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  • South African HIV trial suffers setback


Africa's biggest HIV vaccine trial were stopped today (21 September) after a sister study testing the same experimental vaccine in US men found no protection against infection.

Glenda Gray, from the Chris Hani Baragwanath Hospital in Johannesburg, South Africa, and a lead researcher with the Phambili vaccine trials, confirmed that 700 volunteers from five sites in South Africa had already begun a series of three injections spaced over 12 weeks.

''Not one volunteer has been put at risk or harmed in any way,'' she emphasised.

The South African tests, intended to recruit 3000 people, have been ''paused'' until local researchers have studied the American data, based on men who have sex with men.

''This is a good sign in a way,'' Gray told SciDev.Net. ''This virus is elusive. We learn from these setbacks. We learn new ways, new ideas about to find a vaccine. We change our strategies as we learn more."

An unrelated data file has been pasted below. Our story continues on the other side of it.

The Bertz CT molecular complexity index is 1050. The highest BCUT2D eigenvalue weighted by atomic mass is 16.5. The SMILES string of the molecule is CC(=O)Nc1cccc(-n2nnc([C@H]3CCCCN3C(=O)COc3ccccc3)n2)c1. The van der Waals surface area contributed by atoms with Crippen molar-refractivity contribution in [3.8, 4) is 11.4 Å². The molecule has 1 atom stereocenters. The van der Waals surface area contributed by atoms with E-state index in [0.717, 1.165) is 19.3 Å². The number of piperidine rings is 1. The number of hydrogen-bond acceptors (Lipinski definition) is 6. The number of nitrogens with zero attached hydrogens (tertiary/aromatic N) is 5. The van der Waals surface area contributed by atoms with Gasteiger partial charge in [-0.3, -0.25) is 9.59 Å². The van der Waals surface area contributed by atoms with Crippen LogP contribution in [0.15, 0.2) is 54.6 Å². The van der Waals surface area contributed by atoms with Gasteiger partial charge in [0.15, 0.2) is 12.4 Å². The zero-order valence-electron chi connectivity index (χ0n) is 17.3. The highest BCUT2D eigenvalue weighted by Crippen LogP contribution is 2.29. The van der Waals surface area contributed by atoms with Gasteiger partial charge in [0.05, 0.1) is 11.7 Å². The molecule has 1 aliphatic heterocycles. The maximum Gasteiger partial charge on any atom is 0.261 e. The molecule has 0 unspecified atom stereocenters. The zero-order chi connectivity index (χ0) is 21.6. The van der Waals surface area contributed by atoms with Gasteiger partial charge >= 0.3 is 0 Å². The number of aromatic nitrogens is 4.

But Gray also said the stoppage was ''a tragedy which has put us back twenty years''.

The Phambili tests were "the largest vaccine trial so far in South Africa and in Africa", according to microbiologist Koleka Mlisana of the Centre for the AIDS Programme of Research in South Africa (CAPRISA). The vaccine was based on an adenovirus — the common cold virus — so carried no risk of transmitting HIV itself.

This week (17–19 September) the Bio2Biz biotechnology conference in Cape Town heard that only one HIV vaccine, in Thailand, has progressed to the final stage, phase III clinical trials.

Jim Sherwood, of the Johannesburg offices of the International AIDS Vaccine Initiative (IAVI), said the lack of progress was a "sad state". But he praised researchers for ''casting a wider net'' by using second level phase II trials to check vaccine effectiveness earlier.

IAVI's introductory double vaccine trial — which uses naked DNA and a different type of adenovirus from the Phambili vaccine — was originally due to begin next week in Kenya, Rwanda, Uganda and Zambia. It, too, may be delayed while researchers study the US data.

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